Innovative app and incentive program advance chloride reduction goals
MADISON, WIS. — Madison Metropolitan Sewerage District hosted a virtual training Wednesday to educate professionals on how to improve water softener efficiency. The training featured an app that can assist in the evaluation of softeners and enable professionals to maximize salt efficiency based on household water use and local water hardness.
“Not one minute was wasted time,” Melanie Lichtfeld, owner of Lichtfeld Plumbing and training participant, said of the training. “The online app is easy to understand, and the research [the District] did in defining hard water areas with actual numbers that we can access within seconds using that app is what I will call the plumbing tool of the year.”
The training is part of a pilot program, called Salt Savers, the District is implementing in partnership with the Town of Dunn. With Salt Savers, residents receive a rebate to cover the cost of a home water softener inspection and optimization by a trained service provider.
Optimizing softeners for household water use and water hardness can reduce salt use by 25% to 50%. If the service provider determines that the current softener is an inefficient “clunker,” residents will receive a $200 voucher toward replacement with an efficient unit.
“When I first heard about the Salt Savers program through the Town of Dunn newsletter, I thought it was a win-win and jumped on the opportunity,” said Mark Jung, a Town of Dunn resident and pilot project participant. “It’s a wonderful program, and everyone should do it.”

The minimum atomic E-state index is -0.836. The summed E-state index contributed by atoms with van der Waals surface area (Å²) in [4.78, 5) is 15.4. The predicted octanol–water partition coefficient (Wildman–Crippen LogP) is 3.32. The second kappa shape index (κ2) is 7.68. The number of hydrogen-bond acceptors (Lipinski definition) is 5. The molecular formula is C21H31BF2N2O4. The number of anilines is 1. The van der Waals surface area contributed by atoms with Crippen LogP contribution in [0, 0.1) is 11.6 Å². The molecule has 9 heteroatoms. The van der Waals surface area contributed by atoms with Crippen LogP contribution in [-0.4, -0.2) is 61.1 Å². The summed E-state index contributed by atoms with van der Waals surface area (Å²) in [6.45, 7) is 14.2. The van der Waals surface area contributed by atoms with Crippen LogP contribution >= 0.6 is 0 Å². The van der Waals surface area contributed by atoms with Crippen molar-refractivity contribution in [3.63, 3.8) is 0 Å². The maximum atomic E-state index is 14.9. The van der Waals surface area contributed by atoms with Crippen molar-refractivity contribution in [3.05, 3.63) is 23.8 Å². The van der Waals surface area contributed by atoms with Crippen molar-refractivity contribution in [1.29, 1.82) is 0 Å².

Like most wastewater treatment plants, the Nine Springs Wastewater Treatment Plant is not able to remove salt from wastewater, so every bag of salt that goes into a water softener passes through the treatment plant and into local fresh water. Deepening local professionals’ expertise in salt efficiency is a key step in supporting salt reduction efforts in the Town of Dunn and throughout the local watershed.
“The Salt Savers program is an innovative strategy that brings practical action to an immense problem,” said Kelsey Shepperd, administrative coordinator at the Town of Dunn. “Participants in the program can make a significant difference in the community and aquatic communities downstream with the simple task of having their inefficient water softener optimized or replaced.”
Whatever your location, increasing your softener’s efficiency protects our freshwater resources. Optimizations typically run between $50 and $75. If cost is a barrier, encourage your municipal officials to work with the District to incentivize salt reduction in your community. The Village of McFarland is already following the Town of Dunn’s lead and plans to roll out the Salt Savers program this fall.
To learn more about the District’s Salt Savers program, visit www.madsewer.org/SaltSavers. Homeowners can also use the District’s self-evaluation tool to determine if their water softener should be optimized or replaced; find that tool at www.madsewer.org/HomeSaltReduction.